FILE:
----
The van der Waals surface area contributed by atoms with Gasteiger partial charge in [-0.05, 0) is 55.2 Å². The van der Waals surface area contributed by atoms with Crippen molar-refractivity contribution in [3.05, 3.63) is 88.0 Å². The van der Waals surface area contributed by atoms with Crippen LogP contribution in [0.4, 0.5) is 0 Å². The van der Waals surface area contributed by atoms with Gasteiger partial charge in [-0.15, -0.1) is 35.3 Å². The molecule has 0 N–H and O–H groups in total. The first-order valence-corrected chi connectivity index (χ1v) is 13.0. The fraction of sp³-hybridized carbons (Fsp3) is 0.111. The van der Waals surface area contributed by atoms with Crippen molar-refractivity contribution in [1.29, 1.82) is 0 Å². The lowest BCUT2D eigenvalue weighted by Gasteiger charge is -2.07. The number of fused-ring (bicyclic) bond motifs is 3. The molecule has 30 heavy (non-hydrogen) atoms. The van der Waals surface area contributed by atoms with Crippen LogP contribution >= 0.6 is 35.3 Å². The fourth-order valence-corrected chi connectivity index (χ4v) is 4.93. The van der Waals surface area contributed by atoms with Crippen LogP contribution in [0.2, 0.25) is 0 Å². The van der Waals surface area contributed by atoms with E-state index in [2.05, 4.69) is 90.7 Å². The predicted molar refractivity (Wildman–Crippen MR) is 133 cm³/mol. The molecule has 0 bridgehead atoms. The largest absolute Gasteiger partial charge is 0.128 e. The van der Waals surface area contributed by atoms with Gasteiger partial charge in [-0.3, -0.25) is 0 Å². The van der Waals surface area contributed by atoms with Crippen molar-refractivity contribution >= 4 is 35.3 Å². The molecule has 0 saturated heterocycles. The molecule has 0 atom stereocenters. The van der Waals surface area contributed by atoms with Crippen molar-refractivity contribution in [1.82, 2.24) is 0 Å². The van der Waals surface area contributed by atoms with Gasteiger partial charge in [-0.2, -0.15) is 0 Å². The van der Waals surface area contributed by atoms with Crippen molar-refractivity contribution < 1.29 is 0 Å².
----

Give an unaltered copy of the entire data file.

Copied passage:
The van der Waals surface area contributed by atoms with Gasteiger partial charge in [-0.05, 0) is 55.2 Å². The van der Waals surface area contributed by atoms with Crippen molar-refractivity contribution in [3.05, 3.63) is 88.0 Å². The van der Waals surface area contributed by atoms with Crippen LogP contribution in [0.4, 0.5) is 0 Å². The van der Waals surface area contributed by atoms with Gasteiger partial charge in [-0.15, -0.1) is 35.3 Å². The molecule has 0 N–H and O–H groups in total. The first-order valence-corrected chi connectivity index (χ1v) is 13.0. The fraction of sp³-hybridized carbons (Fsp3) is 0.111. The van der Waals surface area contributed by atoms with Crippen molar-refractivity contribution in [1.29, 1.82) is 0 Å². The lowest BCUT2D eigenvalue weighted by Gasteiger charge is -2.07. The number of fused-ring (bicyclic) bond motifs is 3. The molecule has 30 heavy (non-hydrogen) atoms. The van der Waals surface area contributed by atoms with Crippen LogP contribution >= 0.6 is 35.3 Å². The fourth-order valence-corrected chi connectivity index (χ4v) is 4.93. The van der Waals surface area contributed by atoms with Crippen LogP contribution in [0.2, 0.25) is 0 Å². The van der Waals surface area contributed by atoms with E-state index in [2.05, 4.69) is 90.7 Å². The predicted molar refractivity (Wildman–Crippen MR) is 133 cm³/mol. The molecule has 0 bridgehead atoms. The largest absolute Gasteiger partial charge is 0.128 e. The van der Waals surface area contributed by atoms with Gasteiger partial charge in [-0.3, -0.25) is 0 Å². The van der Waals surface area contributed by atoms with Crippen molar-refractivity contribution >= 4 is 35.3 Å². The molecule has 0 saturated heterocycles. The molecule has 0 atom stereocenters. The van der Waals surface area contributed by atoms with Crippen molar-refractivity contribution in [1.82, 2.24) is 0 Å². The van der Waals surface area contributed by atoms with Gasteiger partial charge in [-0.2, -0.15) is 0 Å². The van der Waals surface area contributed by atoms with Crippen molar-refractivity contribution < 1.29 is 0 Å².